Contact: Scott Denne
It’s been a tough year for retail. More than a dozen retailers – the latest being Toys R Us – have filed for bankruptcy, while others – JC Penney and Macy’s, for example – have grappled with lower-than-expected sales and store closings. As they face the acute threat from online sellers, Amazon in particular, they have adjusted their acquisition strategies to be more ambitious in scale, yet narrower in scope.
According to 451 Research’s M&A KnowledgeBase, spending on tech M&A by retailers spiked this year and last, with each cresting above $4bn in spending, whereas each of the four years prior to that, total spending fell safely below $1bn. (Two deals – Walmart’s $3.3bn purchase of Jet.com and PetSmart’s $3.4bn reach for Chewy – account for most of that boost, yet even excluding those transactions, spending by retailers in 2016 and 2017 sits slightly higher than normal.)
Aside from the increase in spending, retailers have executed a shift in M&A strategy. Where they had once been inclined to pick up companies outside their core competency, buying websites, logistics or gaming companies, they’re now more likely to snag their online counterparts, as Signet Jewelers recently did – amid declining in-store sales – with its $328m acquisition of R2Net. As their customers have done more of their shopping online, retailers have done the same. This year and last, retailers printed more deals for e-commerce vendors than all other categories combined, a contrast to their earlier buying habits.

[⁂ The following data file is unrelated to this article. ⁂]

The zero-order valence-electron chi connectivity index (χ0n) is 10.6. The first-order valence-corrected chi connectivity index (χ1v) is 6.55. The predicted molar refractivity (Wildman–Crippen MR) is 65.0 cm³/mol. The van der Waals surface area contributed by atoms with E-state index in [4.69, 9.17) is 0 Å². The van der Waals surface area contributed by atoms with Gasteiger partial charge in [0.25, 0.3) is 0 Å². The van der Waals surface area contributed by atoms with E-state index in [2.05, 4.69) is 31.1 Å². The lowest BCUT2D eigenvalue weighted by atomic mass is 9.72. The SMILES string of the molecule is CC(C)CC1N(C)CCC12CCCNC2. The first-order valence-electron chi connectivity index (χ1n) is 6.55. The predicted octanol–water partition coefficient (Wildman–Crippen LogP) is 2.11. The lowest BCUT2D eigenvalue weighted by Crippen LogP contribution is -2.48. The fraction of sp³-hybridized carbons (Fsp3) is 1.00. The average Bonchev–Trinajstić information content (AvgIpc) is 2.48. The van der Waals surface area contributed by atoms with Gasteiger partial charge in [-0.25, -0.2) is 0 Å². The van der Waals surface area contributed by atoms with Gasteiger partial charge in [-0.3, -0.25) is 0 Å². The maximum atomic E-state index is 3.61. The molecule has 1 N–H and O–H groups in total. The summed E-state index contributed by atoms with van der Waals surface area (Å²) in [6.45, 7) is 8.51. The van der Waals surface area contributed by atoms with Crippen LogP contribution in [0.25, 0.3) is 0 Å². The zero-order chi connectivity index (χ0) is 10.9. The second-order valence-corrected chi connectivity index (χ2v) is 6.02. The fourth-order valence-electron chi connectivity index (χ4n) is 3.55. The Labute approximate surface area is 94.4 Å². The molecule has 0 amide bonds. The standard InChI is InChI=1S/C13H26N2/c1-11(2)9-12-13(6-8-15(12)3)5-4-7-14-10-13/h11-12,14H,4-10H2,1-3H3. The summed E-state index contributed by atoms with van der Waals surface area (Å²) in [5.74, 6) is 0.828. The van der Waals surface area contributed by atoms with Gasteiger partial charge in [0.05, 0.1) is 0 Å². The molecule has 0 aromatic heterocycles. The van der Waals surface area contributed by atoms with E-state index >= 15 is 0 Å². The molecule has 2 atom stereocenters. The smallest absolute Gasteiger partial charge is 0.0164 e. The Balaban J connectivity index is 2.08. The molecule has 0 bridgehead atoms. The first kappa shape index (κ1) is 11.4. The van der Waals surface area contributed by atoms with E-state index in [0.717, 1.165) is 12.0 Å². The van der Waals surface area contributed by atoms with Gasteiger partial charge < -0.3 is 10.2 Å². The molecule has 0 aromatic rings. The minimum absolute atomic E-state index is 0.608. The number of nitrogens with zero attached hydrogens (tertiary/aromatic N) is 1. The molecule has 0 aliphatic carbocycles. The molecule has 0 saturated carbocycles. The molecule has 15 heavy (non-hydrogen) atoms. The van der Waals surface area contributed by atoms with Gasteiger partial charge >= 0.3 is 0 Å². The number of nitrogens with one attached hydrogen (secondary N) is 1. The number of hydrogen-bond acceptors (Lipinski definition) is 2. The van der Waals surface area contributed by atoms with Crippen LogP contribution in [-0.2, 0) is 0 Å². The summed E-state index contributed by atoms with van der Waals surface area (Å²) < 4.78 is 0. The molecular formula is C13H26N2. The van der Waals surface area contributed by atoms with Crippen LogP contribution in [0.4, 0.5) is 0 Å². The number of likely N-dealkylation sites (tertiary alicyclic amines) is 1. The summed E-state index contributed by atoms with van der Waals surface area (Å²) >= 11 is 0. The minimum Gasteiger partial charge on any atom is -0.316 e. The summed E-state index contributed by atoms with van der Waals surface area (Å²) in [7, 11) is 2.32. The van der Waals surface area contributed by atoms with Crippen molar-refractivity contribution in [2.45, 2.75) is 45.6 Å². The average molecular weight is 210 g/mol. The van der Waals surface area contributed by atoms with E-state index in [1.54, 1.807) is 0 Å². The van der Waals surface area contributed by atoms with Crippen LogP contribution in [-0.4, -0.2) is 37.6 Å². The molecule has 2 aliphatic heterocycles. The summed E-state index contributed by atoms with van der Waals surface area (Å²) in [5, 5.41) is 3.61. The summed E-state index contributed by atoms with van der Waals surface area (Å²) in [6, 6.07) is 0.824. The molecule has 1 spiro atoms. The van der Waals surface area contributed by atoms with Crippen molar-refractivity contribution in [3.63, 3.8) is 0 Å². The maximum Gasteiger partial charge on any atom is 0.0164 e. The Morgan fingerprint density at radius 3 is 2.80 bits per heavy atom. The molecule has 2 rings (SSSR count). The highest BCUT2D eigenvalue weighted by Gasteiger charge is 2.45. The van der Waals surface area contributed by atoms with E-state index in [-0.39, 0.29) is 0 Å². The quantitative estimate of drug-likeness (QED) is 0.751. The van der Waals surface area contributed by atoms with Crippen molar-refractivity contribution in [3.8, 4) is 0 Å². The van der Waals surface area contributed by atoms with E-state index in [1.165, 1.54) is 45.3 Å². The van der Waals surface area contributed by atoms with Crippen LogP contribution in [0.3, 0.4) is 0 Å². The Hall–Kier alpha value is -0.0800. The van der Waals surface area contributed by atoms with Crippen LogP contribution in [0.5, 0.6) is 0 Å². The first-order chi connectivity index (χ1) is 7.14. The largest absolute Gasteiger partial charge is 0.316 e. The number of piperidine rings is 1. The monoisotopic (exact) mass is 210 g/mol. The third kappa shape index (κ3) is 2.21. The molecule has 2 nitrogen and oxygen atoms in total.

For more real-time information on tech M&A, follow us on Twitter @451TechMnA.